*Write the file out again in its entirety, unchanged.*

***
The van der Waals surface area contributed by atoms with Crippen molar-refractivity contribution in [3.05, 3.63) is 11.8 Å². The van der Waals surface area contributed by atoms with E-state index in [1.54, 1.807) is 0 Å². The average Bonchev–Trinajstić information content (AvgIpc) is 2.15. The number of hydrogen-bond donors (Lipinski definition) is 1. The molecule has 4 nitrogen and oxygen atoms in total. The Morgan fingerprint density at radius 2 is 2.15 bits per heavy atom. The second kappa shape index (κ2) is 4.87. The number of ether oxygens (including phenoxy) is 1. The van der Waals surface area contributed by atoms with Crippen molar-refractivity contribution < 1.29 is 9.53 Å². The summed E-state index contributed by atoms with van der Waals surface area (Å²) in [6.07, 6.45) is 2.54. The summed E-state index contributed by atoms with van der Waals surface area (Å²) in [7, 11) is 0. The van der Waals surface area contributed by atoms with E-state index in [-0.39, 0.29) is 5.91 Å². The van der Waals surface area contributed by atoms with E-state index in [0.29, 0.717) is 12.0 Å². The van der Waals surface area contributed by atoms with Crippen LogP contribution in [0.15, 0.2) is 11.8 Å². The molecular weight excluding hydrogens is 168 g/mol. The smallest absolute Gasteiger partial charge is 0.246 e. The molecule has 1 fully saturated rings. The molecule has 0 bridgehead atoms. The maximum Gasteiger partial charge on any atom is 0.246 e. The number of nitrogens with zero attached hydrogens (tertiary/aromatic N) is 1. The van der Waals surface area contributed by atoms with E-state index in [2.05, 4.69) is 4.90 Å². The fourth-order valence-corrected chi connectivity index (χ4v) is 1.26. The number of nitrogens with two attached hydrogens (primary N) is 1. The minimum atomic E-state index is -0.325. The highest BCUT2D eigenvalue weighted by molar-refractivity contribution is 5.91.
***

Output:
The van der Waals surface area contributed by atoms with Crippen molar-refractivity contribution in [3.05, 3.63) is 11.8 Å². The van der Waals surface area contributed by atoms with E-state index in [1.54, 1.807) is 0 Å². The average Bonchev–Trinajstić information content (AvgIpc) is 2.15. The number of hydrogen-bond donors (Lipinski definition) is 1. The molecule has 4 nitrogen and oxygen atoms in total. The Morgan fingerprint density at radius 2 is 2.15 bits per heavy atom. The second kappa shape index (κ2) is 4.87. The number of ether oxygens (including phenoxy) is 1. The van der Waals surface area contributed by atoms with Crippen molar-refractivity contribution < 1.29 is 9.53 Å². The summed E-state index contributed by atoms with van der Waals surface area (Å²) in [6.07, 6.45) is 2.54. The summed E-state index contributed by atoms with van der Waals surface area (Å²) in [7, 11) is 0. The van der Waals surface area contributed by atoms with E-state index in [-0.39, 0.29) is 5.91 Å². The van der Waals surface area contributed by atoms with E-state index in [0.29, 0.717) is 12.0 Å². The van der Waals surface area contributed by atoms with Crippen LogP contribution in [0.15, 0.2) is 11.8 Å². The molecular weight excluding hydrogens is 168 g/mol. The smallest absolute Gasteiger partial charge is 0.246 e. The molecule has 1 fully saturated rings. The molecule has 0 bridgehead atoms. The maximum Gasteiger partial charge on any atom is 0.246 e. The number of nitrogens with zero attached hydrogens (tertiary/aromatic N) is 1. The van der Waals surface area contributed by atoms with E-state index in [2.05, 4.69) is 4.90 Å². The fourth-order valence-corrected chi connectivity index (χ4v) is 1.26. The number of nitrogens with two attached hydrogens (primary N) is 1. The minimum atomic E-state index is -0.325. The highest BCUT2D eigenvalue weighted by molar-refractivity contribution is 5.91.